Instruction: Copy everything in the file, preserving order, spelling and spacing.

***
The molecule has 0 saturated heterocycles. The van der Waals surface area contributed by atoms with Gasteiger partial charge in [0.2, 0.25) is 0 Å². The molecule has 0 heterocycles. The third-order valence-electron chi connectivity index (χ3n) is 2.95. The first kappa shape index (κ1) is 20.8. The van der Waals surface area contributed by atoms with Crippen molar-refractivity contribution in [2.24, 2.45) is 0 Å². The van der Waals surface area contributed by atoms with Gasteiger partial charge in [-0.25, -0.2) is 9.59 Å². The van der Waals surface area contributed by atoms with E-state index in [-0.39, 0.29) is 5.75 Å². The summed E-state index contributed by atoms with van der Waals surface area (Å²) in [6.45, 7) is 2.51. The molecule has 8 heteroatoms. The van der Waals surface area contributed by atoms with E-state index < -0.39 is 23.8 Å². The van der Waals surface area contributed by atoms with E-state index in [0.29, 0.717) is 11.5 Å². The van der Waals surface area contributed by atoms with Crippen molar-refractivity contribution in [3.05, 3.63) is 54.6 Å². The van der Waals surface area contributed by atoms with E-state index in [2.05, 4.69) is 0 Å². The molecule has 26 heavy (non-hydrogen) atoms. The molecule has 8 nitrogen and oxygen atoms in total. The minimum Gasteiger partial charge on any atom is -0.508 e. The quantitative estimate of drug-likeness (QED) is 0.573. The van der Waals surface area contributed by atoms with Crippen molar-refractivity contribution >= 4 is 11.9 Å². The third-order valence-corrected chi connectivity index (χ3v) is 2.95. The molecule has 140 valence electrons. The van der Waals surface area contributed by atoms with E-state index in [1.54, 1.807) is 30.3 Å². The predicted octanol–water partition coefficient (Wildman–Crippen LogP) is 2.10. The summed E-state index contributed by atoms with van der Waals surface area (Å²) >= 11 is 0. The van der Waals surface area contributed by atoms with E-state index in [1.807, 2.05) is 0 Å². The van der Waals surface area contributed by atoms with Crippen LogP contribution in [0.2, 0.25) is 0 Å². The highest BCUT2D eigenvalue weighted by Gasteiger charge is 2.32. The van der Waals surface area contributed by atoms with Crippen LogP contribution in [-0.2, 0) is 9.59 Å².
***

The molecule has 0 saturated heterocycles. The van der Waals surface area contributed by atoms with Gasteiger partial charge in [0.2, 0.25) is 0 Å². The molecule has 0 heterocycles. The third-order valence-electron chi connectivity index (χ3n) is 2.95. The first kappa shape index (κ1) is 20.8. The van der Waals surface area contributed by atoms with Crippen molar-refractivity contribution in [2.24, 2.45) is 0 Å². The van der Waals surface area contributed by atoms with Gasteiger partial charge in [-0.25, -0.2) is 9.59 Å². The van der Waals surface area contributed by atoms with E-state index in [-0.39, 0.29) is 5.75 Å². The summed E-state index contributed by atoms with van der Waals surface area (Å²) in [6.45, 7) is 2.51. The molecule has 8 heteroatoms. The van der Waals surface area contributed by atoms with E-state index < -0.39 is 23.8 Å². The van der Waals surface area contributed by atoms with E-state index in [0.29, 0.717) is 11.5 Å². The van der Waals surface area contributed by atoms with Crippen molar-refractivity contribution in [3.05, 3.63) is 54.6 Å². The van der Waals surface area contributed by atoms with E-state index in [2.05, 4.69) is 0 Å². The molecule has 26 heavy (non-hydrogen) atoms. The molecule has 8 nitrogen and oxygen atoms in total. The minimum Gasteiger partial charge on any atom is -0.508 e. The quantitative estimate of drug-likeness (QED) is 0.573. The van der Waals surface area contributed by atoms with Crippen molar-refractivity contribution >= 4 is 11.9 Å². The third-order valence-corrected chi connectivity index (χ3v) is 2.95. The molecule has 140 valence electrons. The van der Waals surface area contributed by atoms with E-state index in [1.54, 1.807) is 30.3 Å². The predicted octanol–water partition coefficient (Wildman–Crippen LogP) is 2.10. The summed E-state index contributed by atoms with van der Waals surface area (Å²) >= 11 is 0. The van der Waals surface area contributed by atoms with E-state index in [1.807, 2.05) is 0 Å². The van der Waals surface area contributed by atoms with Crippen LogP contribution in [0.2, 0.25) is 0 Å². The highest BCUT2D eigenvalue weighted by Gasteiger charge is 2.32. The van der Waals surface area contributed by atoms with Crippen LogP contribution in [-0.2, 0) is 9.59 Å².